I KNEW that stuff was tough, but I'm not sure such experimentation is wise. Being a natural substance and a protein, the potential for fatal allergic reactions could be quite high.
Social Media Use Linked to Teen Drinking, Drug Use
Friday, August 26, 2011 3:57:25 AM
Or, how about, people leading interesting lives have less reason to hang around doing nothing but drinking, smoking and sat at the computer on social networking sites!
Not necessarily. Back in the '70s there was a ban on showing people smoking on TV programming and in the movies made in the US, and there was a drop in the numbers of teens picking up the habit; I was really sorry when that ban was lifted and they started showing people doing so again,and naturally the levels increased again. It does have an impact, at an almost subliminal level on how people, especially young people perceive a particular thing.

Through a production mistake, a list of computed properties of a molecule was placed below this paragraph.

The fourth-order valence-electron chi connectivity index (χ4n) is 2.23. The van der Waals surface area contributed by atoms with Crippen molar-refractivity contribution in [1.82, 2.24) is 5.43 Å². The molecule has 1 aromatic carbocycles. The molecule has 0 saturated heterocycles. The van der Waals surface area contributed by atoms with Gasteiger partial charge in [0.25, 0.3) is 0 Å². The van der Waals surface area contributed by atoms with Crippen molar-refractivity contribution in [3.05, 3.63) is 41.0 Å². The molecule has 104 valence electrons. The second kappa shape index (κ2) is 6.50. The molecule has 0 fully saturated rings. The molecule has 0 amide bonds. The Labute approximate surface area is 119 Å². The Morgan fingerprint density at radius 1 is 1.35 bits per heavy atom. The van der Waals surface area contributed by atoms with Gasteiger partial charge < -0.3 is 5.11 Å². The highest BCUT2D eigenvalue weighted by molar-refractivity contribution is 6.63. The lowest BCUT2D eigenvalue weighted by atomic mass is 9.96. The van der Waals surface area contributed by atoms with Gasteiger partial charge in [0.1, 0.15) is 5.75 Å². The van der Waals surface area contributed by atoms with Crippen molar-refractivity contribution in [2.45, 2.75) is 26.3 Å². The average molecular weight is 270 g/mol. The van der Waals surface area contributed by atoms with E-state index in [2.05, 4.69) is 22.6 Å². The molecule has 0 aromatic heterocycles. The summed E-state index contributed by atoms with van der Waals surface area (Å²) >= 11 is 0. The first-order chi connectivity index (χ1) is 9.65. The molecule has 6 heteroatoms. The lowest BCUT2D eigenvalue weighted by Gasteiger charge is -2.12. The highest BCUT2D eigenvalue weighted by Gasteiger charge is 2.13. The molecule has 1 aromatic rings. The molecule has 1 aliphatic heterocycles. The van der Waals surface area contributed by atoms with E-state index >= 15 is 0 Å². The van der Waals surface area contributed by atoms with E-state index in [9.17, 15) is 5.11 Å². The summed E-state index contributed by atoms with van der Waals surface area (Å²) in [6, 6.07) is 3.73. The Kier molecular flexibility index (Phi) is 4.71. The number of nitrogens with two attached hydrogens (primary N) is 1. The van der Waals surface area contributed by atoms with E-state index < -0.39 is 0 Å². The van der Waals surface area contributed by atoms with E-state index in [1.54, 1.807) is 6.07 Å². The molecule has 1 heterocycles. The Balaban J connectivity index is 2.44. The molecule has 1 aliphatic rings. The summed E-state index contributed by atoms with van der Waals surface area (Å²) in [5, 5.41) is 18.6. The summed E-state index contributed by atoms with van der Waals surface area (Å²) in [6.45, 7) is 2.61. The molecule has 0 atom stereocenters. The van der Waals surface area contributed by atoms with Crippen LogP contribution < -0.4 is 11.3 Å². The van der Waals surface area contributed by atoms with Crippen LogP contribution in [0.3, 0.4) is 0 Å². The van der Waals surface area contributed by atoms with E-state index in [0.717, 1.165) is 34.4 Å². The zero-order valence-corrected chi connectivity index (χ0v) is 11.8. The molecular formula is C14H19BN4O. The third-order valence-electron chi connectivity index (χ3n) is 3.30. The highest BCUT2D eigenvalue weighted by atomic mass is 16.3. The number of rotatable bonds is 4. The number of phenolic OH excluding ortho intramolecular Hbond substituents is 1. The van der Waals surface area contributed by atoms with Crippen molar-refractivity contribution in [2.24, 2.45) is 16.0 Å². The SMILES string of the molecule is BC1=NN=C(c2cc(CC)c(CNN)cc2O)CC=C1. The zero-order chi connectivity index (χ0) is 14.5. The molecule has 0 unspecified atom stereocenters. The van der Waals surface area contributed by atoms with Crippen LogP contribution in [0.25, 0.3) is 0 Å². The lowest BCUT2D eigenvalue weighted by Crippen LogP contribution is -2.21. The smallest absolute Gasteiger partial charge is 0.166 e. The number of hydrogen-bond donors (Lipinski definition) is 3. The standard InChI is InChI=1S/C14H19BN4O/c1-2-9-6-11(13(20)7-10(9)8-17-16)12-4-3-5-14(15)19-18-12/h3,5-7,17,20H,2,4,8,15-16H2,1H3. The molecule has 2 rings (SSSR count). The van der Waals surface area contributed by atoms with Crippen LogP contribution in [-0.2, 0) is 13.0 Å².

Friday, August 26, 2011 3:43:13 AM
juben1, thank you!! Point 2 won't be easy, at least for me but I'll try all your suggestions every day, that's why I'm here in TFD, point 4: I heard that before, I better find the way to start, it is hard. Regards.
English is my native language, and admittedly it is difficult to learn; you'd be surprised how many natives in America still can't speak or write it properly. However, while I was in high school, I studied French, and my French teacher said the same thing about learning to think in French; it does work. So does reading in the language you wish to learn; and both Amazon and Barnes and Noble have e-reader apps for PC you can download for free, and lots of free books you can then download into them to read. Just go to amazon.com and click on Kindle, the follow the instructions to download the free Kindle app for your PC, and search the book list for free books then choose those you want to read. When you choose a book, click on the buy now bar to the right, it doesn't mean there's a charge. It takes about 5 minutes and it shows up in your Kindle library, when you open the app, and then download and read. I haven't quite figured the B&N Nook out as well yet, but I know the Kindle app works easily. Hope this helps you get started.
Are these sentences natural? August 19